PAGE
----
The Great Depression and The Great Recession: Compare and Contrast
The question that has been asked by many over the last decade is What were the two greatest economic catastrophes in the U.S. of the last 100 years? The Great Depression and the Great Recession are the two that come to my mind when I think about this topic. Most people usually know about the Great Depression but not a lot of people really have a good understanding or know much about the Great Recession. Even though they were very different in their ways they both had a very powerful impact on the economy in their time periods which was separated by 80 years.
History.com states “The Great Depression was the worst economic downturn in the history of the industrialized world, lasting from 1929 to 1939.” There were many things that contributed to The Great Depression. It began with the Stock Market. The Stock Market was doing great through most of the 1920s. The more it grew the more money people were throwing into it. People bought on margin and when it crashed in October 1929 people couldn’t pay back all the money they owed because their stocks were worth nothing. Millions of investors were affected and Wall Street went into a panic. There were also bank failures because many small banks overextended credit to farmers and they couldn’t pay it back forcing the banks out of business. This almost shut down the United States banking system. There were too many poor people despite an economy that soared in the 1920s. More then half of the people living in the United States were living in poverty. Lastly, there were farm failures because there was a horrible drought in the Great Plains. The Midwest became known as the “Dust Bowl” because it turned the farms into abandoned deserts. No one thought that something like the Great Depression could have happened to them. During this time, many people were out of work, hungry, and homeless.
After the Stock Market Crash of 1929, President Herbert Hoover believed the government’s role should be limited. He didn’t believe in providing relief and aid. His goal was to get people back to work. His administration implemented stronger protections for labor and substantially increased federal subsidies for agriculture.
In October 1930, he established the President’s Emergency Committee for Employment later renamed the President’s Organization for Unemployment Relief to coordinate the efforts of local welfare agencies. According to David E. Hamilton “One of Hoover’s big policy mistakes was his signing of the Smoot-Hawley tariff in 1930. This law increased tariffs significantly on a wide variety of imported goods, creating the highest tariff rates in U.S. history.” As a result, he was blamed for The Great Depression and not reelected in 1932. Franklin D. Roosevelt became the new president. Roosevelt began the Agricultural Adjustment Act which paid farmers not to produce, and then expanded Hoover’s Reconstruction Finance Corporation, which provided bailout money to large banks and corporations. He also expanded spending on public works.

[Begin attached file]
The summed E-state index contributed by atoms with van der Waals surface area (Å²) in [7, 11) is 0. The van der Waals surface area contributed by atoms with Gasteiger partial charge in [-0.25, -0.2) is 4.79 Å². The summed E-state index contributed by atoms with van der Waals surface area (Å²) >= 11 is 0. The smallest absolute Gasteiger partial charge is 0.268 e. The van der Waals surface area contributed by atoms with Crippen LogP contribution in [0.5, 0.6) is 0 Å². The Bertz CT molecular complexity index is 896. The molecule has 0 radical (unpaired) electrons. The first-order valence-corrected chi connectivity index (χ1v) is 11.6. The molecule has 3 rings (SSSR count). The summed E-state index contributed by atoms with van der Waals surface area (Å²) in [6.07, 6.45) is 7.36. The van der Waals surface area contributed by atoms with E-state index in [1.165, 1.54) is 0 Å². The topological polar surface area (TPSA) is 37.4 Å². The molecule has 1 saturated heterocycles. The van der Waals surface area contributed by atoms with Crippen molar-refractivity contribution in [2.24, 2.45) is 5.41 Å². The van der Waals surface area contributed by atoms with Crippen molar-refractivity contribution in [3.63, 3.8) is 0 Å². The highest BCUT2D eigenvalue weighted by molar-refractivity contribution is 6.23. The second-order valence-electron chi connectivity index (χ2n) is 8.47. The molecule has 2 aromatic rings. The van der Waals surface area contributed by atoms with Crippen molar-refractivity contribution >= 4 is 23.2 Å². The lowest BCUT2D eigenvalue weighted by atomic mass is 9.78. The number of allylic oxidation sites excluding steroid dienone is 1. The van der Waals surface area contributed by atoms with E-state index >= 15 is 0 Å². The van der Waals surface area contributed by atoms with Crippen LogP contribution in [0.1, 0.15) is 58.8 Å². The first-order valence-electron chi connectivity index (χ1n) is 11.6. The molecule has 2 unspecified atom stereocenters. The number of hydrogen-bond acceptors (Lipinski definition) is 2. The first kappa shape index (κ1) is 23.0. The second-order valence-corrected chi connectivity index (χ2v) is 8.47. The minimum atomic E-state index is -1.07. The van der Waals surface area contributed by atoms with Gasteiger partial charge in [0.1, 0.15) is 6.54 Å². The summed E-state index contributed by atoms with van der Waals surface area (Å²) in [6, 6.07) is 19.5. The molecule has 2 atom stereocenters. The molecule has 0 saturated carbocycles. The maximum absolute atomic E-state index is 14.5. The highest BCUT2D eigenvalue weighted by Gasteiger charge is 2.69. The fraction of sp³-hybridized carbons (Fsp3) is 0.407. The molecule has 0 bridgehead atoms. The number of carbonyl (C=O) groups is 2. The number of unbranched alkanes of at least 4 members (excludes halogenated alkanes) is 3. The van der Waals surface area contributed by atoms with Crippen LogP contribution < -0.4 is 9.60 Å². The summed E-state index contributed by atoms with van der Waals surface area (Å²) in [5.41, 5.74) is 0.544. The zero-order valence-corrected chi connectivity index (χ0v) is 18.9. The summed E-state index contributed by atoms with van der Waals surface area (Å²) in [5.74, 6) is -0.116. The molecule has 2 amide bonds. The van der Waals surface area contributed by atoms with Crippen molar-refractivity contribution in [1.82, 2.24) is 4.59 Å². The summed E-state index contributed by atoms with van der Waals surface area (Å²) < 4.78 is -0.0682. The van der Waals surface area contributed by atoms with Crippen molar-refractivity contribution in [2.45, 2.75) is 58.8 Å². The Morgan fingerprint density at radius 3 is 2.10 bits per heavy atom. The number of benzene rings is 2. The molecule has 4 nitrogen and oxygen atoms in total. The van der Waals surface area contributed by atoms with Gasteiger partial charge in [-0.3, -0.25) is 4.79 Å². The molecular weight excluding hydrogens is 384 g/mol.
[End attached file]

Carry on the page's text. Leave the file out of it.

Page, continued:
According to History.com “The Great Recession was a global economic downturn that devastated world financial markets as well as the banking and real estate industries. The crisis led to increases in home mortgage foreclosures worldwide and caused millions of people to lose their life savings, their jobs, and their homes. It’s generally considered to be the longest period of economic decline.” One cause of The Great Recession was subprime mortgages. History.com states “Subprime mortgages are home loans granted to borrowers with poor credit histories. Their home loans are considered high-risk loans.” As a result of the subprime crisis, the more houses that were built the less the houses with mortgages were worth. This caused people to default on their mortgage and the banks to suffer because the houses were valued at less then the mortgage the bank held. The Great Recession is linked back to former president George W. Bush. He said all American’s should own their own house which fueled the housing bubble.
Barack Obama inherited the fallout of The Great Recession although the immediate response was handled by President Bush’s administration. The economy at the time had lost nearly 3.6 million jobs in 2008 and was shedding jobs at a nearly 800,000 per month rate when Obama took office. During this time, several major financial institutions either collapsed, were forced into mergers, or were bailed out by the government The Obama administration implemented the American Recovery and Reinvestment Act of 2009. It was signed on February 17, 2009, and ended the Recession in July 2009. It was an immediate relief to families. It sent $260 billion to families in tax cuts, tax credits, and unemployment benefits. It also created jobs in public works. Obama’s administration helped fix the effects of the recession faster than expected and also rescued the car industry.
Hoover’s administration and Obama’s administration handled these financial crises differently. Hoover didn’t believe in relief and aid and Obama did with tax credits and cuts. Although both Hoover and Obama believed in getting people back to work. They both implemented that. In the end, Obama’s way fixed the economy and in 2020 under the Trump Administration, the Stock Market is the highest its been, while Hoover’s way didn’t fix the Depression and he wasn’t reelected.
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